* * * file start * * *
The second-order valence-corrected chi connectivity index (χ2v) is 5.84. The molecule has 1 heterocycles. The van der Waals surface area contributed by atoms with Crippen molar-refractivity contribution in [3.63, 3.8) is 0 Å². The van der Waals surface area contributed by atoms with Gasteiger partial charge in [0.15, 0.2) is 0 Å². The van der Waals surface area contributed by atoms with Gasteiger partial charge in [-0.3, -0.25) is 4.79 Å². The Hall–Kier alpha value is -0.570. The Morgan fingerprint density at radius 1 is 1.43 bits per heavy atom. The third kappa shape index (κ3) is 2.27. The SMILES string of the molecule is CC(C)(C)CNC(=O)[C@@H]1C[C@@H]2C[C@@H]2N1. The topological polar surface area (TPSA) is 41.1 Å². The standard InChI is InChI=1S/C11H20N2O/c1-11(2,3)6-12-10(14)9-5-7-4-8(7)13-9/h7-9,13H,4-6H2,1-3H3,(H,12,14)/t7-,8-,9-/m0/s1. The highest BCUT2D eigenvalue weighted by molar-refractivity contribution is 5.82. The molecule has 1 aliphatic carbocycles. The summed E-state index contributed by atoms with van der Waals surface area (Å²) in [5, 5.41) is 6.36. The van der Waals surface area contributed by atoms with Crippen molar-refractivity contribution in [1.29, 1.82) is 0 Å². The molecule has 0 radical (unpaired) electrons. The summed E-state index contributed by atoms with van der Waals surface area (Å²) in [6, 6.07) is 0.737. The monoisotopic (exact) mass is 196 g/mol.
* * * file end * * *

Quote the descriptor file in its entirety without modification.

The second-order valence-corrected chi connectivity index (χ2v) is 5.84. The molecule has 1 heterocycles. The van der Waals surface area contributed by atoms with Crippen molar-refractivity contribution in [3.63, 3.8) is 0 Å². The van der Waals surface area contributed by atoms with Gasteiger partial charge in [0.15, 0.2) is 0 Å². The van der Waals surface area contributed by atoms with Gasteiger partial charge in [-0.3, -0.25) is 4.79 Å². The Hall–Kier alpha value is -0.570. The Morgan fingerprint density at radius 1 is 1.43 bits per heavy atom. The third kappa shape index (κ3) is 2.27. The SMILES string of the molecule is CC(C)(C)CNC(=O)[C@@H]1C[C@@H]2C[C@@H]2N1. The topological polar surface area (TPSA) is 41.1 Å². The standard InChI is InChI=1S/C11H20N2O/c1-11(2,3)6-12-10(14)9-5-7-4-8(7)13-9/h7-9,13H,4-6H2,1-3H3,(H,12,14)/t7-,8-,9-/m0/s1. The highest BCUT2D eigenvalue weighted by molar-refractivity contribution is 5.82. The molecule has 1 aliphatic carbocycles. The summed E-state index contributed by atoms with van der Waals surface area (Å²) in [5, 5.41) is 6.36. The van der Waals surface area contributed by atoms with Crippen molar-refractivity contribution in [1.29, 1.82) is 0 Å². The molecule has 0 radical (unpaired) electrons. The summed E-state index contributed by atoms with van der Waals surface area (Å²) in [6, 6.07) is 0.737. The monoisotopic (exact) mass is 196 g/mol.